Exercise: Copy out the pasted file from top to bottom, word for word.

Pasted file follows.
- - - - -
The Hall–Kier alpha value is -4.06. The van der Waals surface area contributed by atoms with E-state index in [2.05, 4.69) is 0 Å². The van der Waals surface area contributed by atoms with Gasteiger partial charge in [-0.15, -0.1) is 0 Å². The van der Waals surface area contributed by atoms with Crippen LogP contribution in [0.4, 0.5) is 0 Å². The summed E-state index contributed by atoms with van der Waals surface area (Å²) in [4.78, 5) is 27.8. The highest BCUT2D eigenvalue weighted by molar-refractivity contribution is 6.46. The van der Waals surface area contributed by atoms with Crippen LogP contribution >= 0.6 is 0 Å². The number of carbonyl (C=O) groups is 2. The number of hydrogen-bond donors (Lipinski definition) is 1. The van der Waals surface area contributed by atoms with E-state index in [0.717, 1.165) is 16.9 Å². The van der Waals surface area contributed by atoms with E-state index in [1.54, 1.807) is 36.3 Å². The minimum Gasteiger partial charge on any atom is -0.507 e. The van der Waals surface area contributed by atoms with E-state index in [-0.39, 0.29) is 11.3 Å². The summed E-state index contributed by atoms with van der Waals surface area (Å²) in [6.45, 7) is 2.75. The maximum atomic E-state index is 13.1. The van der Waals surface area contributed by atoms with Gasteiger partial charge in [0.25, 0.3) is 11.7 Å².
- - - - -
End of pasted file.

The Hall–Kier alpha value is -4.06. The van der Waals surface area contributed by atoms with E-state index in [2.05, 4.69) is 0 Å². The van der Waals surface area contributed by atoms with Gasteiger partial charge in [-0.15, -0.1) is 0 Å². The van der Waals surface area contributed by atoms with Crippen LogP contribution in [0.4, 0.5) is 0 Å². The summed E-state index contributed by atoms with van der Waals surface area (Å²) in [4.78, 5) is 27.8. The highest BCUT2D eigenvalue weighted by molar-refractivity contribution is 6.46. The van der Waals surface area contributed by atoms with Crippen LogP contribution >= 0.6 is 0 Å². The number of carbonyl (C=O) groups is 2. The number of hydrogen-bond donors (Lipinski definition) is 1. The van der Waals surface area contributed by atoms with E-state index in [0.717, 1.165) is 16.9 Å². The van der Waals surface area contributed by atoms with E-state index in [1.54, 1.807) is 36.3 Å². The minimum Gasteiger partial charge on any atom is -0.507 e. The van der Waals surface area contributed by atoms with E-state index in [-0.39, 0.29) is 11.3 Å². The summed E-state index contributed by atoms with van der Waals surface area (Å²) in [6.45, 7) is 2.75. The maximum atomic E-state index is 13.1. The van der Waals surface area contributed by atoms with Gasteiger partial charge in [0.25, 0.3) is 11.7 Å².